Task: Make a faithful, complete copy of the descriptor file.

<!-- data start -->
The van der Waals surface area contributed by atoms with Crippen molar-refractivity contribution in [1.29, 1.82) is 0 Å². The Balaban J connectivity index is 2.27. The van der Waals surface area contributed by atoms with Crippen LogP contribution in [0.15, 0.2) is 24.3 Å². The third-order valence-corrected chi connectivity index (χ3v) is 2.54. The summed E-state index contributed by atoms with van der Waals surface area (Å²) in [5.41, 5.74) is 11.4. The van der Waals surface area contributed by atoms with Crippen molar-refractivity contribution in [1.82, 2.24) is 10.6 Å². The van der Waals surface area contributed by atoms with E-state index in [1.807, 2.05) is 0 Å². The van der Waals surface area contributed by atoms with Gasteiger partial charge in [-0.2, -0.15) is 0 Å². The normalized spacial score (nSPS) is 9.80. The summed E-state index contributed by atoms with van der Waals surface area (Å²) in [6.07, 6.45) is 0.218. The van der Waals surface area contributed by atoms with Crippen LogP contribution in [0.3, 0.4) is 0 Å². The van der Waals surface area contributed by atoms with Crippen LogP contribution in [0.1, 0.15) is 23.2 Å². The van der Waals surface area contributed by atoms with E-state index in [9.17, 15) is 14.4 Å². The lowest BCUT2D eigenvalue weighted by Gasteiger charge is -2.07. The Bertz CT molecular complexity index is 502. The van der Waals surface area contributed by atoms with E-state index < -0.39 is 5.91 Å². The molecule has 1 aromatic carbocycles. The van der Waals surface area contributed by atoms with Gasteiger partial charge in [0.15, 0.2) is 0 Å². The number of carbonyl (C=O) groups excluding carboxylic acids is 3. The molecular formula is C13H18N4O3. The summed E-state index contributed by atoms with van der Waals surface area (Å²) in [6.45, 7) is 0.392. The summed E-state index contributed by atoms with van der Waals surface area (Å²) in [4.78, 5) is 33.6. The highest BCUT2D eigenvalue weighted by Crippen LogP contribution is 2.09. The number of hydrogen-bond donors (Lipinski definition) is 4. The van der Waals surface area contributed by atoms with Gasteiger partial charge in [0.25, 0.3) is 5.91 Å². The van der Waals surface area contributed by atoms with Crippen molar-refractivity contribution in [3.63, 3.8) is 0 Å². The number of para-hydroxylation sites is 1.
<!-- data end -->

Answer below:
The van der Waals surface area contributed by atoms with Crippen molar-refractivity contribution in [1.29, 1.82) is 0 Å². The Balaban J connectivity index is 2.27. The van der Waals surface area contributed by atoms with Crippen LogP contribution in [0.15, 0.2) is 24.3 Å². The third-order valence-corrected chi connectivity index (χ3v) is 2.54. The summed E-state index contributed by atoms with van der Waals surface area (Å²) in [5.41, 5.74) is 11.4. The van der Waals surface area contributed by atoms with Crippen molar-refractivity contribution in [1.82, 2.24) is 10.6 Å². The van der Waals surface area contributed by atoms with E-state index in [1.807, 2.05) is 0 Å². The van der Waals surface area contributed by atoms with Gasteiger partial charge in [-0.2, -0.15) is 0 Å². The normalized spacial score (nSPS) is 9.80. The summed E-state index contributed by atoms with van der Waals surface area (Å²) in [6.07, 6.45) is 0.218. The van der Waals surface area contributed by atoms with Crippen LogP contribution in [0.3, 0.4) is 0 Å². The van der Waals surface area contributed by atoms with Crippen LogP contribution in [0.1, 0.15) is 23.2 Å². The van der Waals surface area contributed by atoms with E-state index in [9.17, 15) is 14.4 Å². The lowest BCUT2D eigenvalue weighted by Gasteiger charge is -2.07. The Bertz CT molecular complexity index is 502. The van der Waals surface area contributed by atoms with E-state index < -0.39 is 5.91 Å². The molecule has 1 aromatic carbocycles. The van der Waals surface area contributed by atoms with Gasteiger partial charge in [0.15, 0.2) is 0 Å². The number of carbonyl (C=O) groups excluding carboxylic acids is 3. The molecular formula is C13H18N4O3. The summed E-state index contributed by atoms with van der Waals surface area (Å²) in [6.45, 7) is 0.392. The summed E-state index contributed by atoms with van der Waals surface area (Å²) in [4.78, 5) is 33.6. The highest BCUT2D eigenvalue weighted by Crippen LogP contribution is 2.09. The number of hydrogen-bond donors (Lipinski definition) is 4. The van der Waals surface area contributed by atoms with Gasteiger partial charge in [0.25, 0.3) is 5.91 Å². The van der Waals surface area contributed by atoms with Crippen molar-refractivity contribution in [3.63, 3.8) is 0 Å². The number of para-hydroxylation sites is 1.